I had 17 skeins of 3-ply yarn that I spun up over the course of the last couple of months, using roving that was sent to me by my sister in California.  It came from a friend of hers who raises (or used to raise) sheep but she didn’t seem to know what breed they were.  It isn’t a fine wool, probably more like Romney, so I spun it woolen and then made a 3-ply for knitting.

So this is how I spent the last couple of days.  Jeez, it’s a lot of work just skeining everything, soaking, washing it out afterwards, etc.  But it was a learning experience!

First I re-skeined them into 4-yard skeins (to fit the length of a 6-foot work table) using my warping board:

After soaking them in a vinegar solution, I laid them out on the table and applied dye.  Of course this is the fun part, and also the most challenging part for me.  How do I come up with 3 colors that will play well with each other?  I used some of my dyed samples from last summer’s workshop as a guide, and also just played around with some mixes, trying them out on coffee filters.  I was trying to just have fun and be a little loose about it (not easy for me sometimes) but I did make notes – on the coffee filters!! – about what worked, and what didn’t work as well.

dye applied from squeeze bottles

dyes blended with the roller

The roller came from a paint store and is meant for use in wallpapering.  It has a little texture to the plastic surface, and I would like to find something smoother but still OK with water and dye.  But basically, it did the job.

After steaming, they had to be washed and rinsed, hung to dry – then I re-skeined them yet again into the standard 2-yard skeins that is my standard put-up for handspun.  I plan to sell these at the guild sale this weekend.  Hardly a “money maker” after spinning, plying, washing, and doing all this process to dye it – but I can’t use everything I produce and this was basically a learning experience for me.

They did turn out OK – some better than others – I got more subtle results when I diluted the 1% dyestock solution with equal parts to 3 times as much water.  Major lesson, that.

the finished skeins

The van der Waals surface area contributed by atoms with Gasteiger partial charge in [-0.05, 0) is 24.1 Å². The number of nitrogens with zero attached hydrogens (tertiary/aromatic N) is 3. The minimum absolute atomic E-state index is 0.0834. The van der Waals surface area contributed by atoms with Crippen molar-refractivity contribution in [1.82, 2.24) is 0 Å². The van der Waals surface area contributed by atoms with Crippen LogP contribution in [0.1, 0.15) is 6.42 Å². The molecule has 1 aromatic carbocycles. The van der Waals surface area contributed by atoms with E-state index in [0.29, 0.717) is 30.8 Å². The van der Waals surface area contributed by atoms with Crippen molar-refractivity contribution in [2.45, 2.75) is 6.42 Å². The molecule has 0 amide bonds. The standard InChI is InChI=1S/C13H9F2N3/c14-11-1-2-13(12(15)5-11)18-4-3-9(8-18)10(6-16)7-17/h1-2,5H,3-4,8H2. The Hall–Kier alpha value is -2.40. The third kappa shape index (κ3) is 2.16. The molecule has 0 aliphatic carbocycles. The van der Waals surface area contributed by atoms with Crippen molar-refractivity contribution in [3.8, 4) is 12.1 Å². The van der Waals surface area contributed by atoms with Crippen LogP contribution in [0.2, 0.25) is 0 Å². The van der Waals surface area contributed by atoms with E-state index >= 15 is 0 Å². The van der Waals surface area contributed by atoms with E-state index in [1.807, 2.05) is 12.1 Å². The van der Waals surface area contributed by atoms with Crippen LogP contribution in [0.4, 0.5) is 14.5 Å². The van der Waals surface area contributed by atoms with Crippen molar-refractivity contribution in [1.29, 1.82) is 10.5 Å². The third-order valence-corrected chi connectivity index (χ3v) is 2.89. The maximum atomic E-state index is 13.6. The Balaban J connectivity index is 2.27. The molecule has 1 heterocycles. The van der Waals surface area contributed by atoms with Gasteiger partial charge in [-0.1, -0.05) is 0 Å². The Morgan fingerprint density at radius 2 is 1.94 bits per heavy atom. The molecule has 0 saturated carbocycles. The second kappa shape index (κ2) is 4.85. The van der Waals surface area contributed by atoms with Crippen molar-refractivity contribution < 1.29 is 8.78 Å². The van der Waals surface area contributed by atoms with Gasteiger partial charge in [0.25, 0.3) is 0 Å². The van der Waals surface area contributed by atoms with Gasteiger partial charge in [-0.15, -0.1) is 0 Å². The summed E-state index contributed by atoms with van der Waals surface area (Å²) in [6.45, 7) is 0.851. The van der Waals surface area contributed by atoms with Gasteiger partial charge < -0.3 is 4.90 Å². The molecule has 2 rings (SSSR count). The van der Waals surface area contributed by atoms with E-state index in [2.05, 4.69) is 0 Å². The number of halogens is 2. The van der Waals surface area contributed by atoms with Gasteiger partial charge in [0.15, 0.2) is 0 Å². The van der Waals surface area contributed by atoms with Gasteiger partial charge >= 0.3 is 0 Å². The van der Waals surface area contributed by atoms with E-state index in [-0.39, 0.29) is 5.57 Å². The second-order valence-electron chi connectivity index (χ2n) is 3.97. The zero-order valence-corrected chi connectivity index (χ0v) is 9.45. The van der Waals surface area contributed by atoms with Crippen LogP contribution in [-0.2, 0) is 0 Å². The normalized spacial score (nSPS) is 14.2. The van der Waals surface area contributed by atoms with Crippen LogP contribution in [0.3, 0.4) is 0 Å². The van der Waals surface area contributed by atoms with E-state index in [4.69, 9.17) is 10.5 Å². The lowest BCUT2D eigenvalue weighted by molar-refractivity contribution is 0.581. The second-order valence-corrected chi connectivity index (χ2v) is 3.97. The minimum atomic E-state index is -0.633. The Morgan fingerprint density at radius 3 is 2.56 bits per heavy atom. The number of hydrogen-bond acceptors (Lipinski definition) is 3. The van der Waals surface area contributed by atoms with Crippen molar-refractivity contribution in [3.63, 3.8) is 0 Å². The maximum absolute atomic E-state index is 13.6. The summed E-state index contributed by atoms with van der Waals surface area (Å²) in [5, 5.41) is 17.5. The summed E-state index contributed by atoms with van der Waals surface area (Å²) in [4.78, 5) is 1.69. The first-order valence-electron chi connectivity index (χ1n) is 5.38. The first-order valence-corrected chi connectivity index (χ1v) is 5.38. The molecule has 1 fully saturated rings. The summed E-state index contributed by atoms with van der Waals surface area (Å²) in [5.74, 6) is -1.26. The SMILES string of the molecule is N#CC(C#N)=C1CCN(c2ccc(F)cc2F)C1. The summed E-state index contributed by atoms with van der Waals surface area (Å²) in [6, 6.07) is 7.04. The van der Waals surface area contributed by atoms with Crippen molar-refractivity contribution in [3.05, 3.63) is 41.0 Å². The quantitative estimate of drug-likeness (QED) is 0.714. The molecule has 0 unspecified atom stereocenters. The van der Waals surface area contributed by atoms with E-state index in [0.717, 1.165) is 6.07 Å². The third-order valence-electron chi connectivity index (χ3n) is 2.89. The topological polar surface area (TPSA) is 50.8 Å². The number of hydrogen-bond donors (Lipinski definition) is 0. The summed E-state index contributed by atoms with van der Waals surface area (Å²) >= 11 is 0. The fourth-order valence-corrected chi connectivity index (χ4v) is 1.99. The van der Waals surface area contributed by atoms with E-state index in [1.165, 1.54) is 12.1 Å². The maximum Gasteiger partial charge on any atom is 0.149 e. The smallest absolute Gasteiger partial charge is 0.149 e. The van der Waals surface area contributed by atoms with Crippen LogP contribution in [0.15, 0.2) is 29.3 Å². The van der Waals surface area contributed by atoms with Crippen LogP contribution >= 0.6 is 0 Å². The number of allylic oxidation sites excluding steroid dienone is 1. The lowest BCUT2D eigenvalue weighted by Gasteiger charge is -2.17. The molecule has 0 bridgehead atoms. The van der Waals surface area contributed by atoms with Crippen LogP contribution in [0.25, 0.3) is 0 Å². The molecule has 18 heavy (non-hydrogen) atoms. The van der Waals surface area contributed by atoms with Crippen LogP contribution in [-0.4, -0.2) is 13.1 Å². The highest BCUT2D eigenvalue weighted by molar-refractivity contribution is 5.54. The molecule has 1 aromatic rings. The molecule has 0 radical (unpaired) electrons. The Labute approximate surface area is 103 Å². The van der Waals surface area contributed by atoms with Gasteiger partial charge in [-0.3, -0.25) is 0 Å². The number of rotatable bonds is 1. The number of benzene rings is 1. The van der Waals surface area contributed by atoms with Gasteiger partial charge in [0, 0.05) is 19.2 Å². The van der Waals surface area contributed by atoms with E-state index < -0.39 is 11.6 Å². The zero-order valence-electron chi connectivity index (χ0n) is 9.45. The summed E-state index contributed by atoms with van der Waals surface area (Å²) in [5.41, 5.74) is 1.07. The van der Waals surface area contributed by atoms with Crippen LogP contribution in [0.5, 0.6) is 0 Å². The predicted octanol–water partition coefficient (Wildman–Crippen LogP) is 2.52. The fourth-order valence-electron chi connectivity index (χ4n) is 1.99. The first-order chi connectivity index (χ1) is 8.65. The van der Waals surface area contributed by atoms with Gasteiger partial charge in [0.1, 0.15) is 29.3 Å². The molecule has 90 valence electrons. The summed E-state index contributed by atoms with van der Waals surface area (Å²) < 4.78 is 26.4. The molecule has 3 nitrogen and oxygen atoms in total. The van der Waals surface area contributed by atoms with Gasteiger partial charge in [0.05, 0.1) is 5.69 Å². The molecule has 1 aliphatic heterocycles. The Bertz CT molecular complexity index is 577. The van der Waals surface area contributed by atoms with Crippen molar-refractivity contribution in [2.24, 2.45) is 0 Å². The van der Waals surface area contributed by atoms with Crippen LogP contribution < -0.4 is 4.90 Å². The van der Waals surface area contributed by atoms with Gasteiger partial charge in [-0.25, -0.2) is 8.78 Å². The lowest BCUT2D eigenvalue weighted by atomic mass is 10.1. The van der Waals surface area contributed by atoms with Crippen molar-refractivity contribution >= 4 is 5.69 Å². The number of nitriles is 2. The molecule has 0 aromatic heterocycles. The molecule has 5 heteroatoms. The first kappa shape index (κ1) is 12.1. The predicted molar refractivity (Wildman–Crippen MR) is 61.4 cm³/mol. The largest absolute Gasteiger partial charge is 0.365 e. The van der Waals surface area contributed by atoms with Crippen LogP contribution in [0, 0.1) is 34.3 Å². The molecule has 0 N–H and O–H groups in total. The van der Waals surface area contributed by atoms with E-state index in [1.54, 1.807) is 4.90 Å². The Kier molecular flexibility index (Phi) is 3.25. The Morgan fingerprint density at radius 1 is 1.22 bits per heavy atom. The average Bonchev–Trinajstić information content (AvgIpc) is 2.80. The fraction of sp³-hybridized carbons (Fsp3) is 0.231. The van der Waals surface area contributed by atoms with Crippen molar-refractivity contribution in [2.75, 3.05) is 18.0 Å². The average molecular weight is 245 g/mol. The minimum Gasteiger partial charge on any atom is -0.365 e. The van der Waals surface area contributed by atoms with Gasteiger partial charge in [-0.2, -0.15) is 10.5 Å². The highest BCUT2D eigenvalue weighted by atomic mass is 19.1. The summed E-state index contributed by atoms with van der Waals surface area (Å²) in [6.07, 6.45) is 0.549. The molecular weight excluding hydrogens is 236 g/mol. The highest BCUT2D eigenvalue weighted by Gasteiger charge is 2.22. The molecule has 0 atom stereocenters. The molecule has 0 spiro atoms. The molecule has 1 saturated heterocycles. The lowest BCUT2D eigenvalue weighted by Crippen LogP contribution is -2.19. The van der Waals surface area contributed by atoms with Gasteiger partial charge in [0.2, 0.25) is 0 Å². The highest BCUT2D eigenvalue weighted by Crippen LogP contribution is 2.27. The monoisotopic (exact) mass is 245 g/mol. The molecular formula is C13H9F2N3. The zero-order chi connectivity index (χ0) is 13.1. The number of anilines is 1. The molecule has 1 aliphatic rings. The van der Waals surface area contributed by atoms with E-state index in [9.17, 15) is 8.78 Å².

I enjoyed this approach so much that I think I will try it on some finer yarns wound for a warp, and maybe some rovings for spinning.

Read Full Post »

Completely batty

I have so many ideas in my head about things I want to try, and/or a queue of projects I am trying to get to, that it sometimes almost seems like a random choice as far as what to dive into next.

However, I had so much fun dyeing those shawls a week ago – and Sara at Ashford Gallery in Winthrop keeps asking me for spinning fiber (you can tell fall is on its way – knitting and spinning are coming back into people’s minds around here) – that I decided the fiberarts project for this week was to dye up some fleece and drumcard some spinning/felting batts.

I used about 3 lbs of a white Romney fleece I bought last year from The Pines Farm in Maple Valley, WA.  The Schwiders raise white and natural colored Romney sheep, and Angora goats.  They are well-respected breeders and also chief organizers of the Shepherds’ Extravaganza held each April at the Puyallup Fairgrounds.  Judith MacKenzie McCuin recommended them to me for a fiber source.

I dyed 4 colors using Judith’s dyes (Mother MacKenzie’s) in various combinations of Blue, Magenta and Violet.  I used the dye samples from the workshop in Preston this past summer as a guide, and am happy to report that the colors came out quite similar even though it was fleece and not yarn.

3 colors destined to be carded together into layered batts:

3 colors all using Blue-Magenta-Violet

3 colors all using Blue-Magenta-Violet

The 4th color was a similar to the color on the right above, only a little more purple, so I used it by itself and then added a “frosting” of dyed kid mohair locks on the second pass:

4th color carded on first pass

4th color carded on first pass

after adding dyed kid mohair locks

after adding dyed kid mohair locks

I got eight 2-oz. batts from this color plus the kid mohair.

Here’s the drumcarder in action.  Love this tool!  It was built by Judith’s husband, Nick McCuin.

drumcarder in action

I failed to take pictures at some point.  This blogging is very demanding.  The 3 colors shown above were put on the carder in layers:  blueberry, most of the fuchsia color, then the violet, then a light frosting of the fuchsia again.  I got 16  batts, each 2-oz. of fiber.

After taking 10 batts up to the gallery this morning, I still have this nice box full of lovely batts, ready to spin or sell at the holiday sales coming up in November.  I know, I won’t get rich doing it- but every time I do a project like this I get more confident about what I am doing, and it is really a blast!